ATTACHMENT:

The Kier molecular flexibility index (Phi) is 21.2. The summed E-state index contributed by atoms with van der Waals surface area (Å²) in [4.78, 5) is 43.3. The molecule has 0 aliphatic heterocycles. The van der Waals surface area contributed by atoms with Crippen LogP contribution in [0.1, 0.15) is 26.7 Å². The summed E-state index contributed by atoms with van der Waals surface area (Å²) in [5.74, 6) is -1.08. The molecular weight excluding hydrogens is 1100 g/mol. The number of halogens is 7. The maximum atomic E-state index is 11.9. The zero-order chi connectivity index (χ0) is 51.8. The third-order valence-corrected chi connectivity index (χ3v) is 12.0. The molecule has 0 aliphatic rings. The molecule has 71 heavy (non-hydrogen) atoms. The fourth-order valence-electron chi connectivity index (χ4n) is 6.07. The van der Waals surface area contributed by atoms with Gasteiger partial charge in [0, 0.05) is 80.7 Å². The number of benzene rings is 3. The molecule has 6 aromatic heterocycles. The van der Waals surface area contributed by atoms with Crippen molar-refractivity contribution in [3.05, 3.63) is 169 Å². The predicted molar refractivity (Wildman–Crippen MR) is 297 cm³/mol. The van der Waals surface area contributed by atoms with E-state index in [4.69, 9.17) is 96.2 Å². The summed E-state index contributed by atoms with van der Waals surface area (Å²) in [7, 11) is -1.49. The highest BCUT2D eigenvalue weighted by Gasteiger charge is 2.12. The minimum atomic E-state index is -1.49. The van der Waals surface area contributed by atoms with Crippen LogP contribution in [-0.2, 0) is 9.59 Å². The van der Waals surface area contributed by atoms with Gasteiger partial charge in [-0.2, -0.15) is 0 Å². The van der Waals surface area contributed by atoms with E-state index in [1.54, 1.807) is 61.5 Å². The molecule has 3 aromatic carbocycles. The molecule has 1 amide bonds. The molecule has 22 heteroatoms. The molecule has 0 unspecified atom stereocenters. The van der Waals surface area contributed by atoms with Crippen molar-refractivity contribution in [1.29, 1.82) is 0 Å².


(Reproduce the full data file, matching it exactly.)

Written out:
The Kier molecular flexibility index (Phi) is 21.2. The summed E-state index contributed by atoms with van der Waals surface area (Å²) in [4.78, 5) is 43.3. The molecule has 0 aliphatic heterocycles. The van der Waals surface area contributed by atoms with Crippen LogP contribution in [0.1, 0.15) is 26.7 Å². The summed E-state index contributed by atoms with van der Waals surface area (Å²) in [5.74, 6) is -1.08. The molecular weight excluding hydrogens is 1100 g/mol. The number of halogens is 7. The maximum atomic E-state index is 11.9. The zero-order chi connectivity index (χ0) is 51.8. The third-order valence-corrected chi connectivity index (χ3v) is 12.0. The molecule has 0 aliphatic rings. The molecule has 71 heavy (non-hydrogen) atoms. The fourth-order valence-electron chi connectivity index (χ4n) is 6.07. The van der Waals surface area contributed by atoms with Gasteiger partial charge in [0, 0.05) is 80.7 Å². The number of benzene rings is 3. The molecule has 6 aromatic heterocycles. The van der Waals surface area contributed by atoms with Crippen molar-refractivity contribution in [3.05, 3.63) is 169 Å². The predicted molar refractivity (Wildman–Crippen MR) is 297 cm³/mol. The van der Waals surface area contributed by atoms with E-state index in [4.69, 9.17) is 96.2 Å². The summed E-state index contributed by atoms with van der Waals surface area (Å²) in [7, 11) is -1.49. The highest BCUT2D eigenvalue weighted by Gasteiger charge is 2.12. The minimum atomic E-state index is -1.49. The van der Waals surface area contributed by atoms with Crippen LogP contribution in [-0.2, 0) is 9.59 Å². The van der Waals surface area contributed by atoms with Gasteiger partial charge in [-0.2, -0.15) is 0 Å². The van der Waals surface area contributed by atoms with E-state index in [1.54, 1.807) is 61.5 Å². The molecule has 3 aromatic carbocycles. The molecule has 1 amide bonds. The molecule has 22 heteroatoms. The molecule has 0 unspecified atom stereocenters. The van der Waals surface area contributed by atoms with Crippen molar-refractivity contribution in [1.29, 1.82) is 0 Å².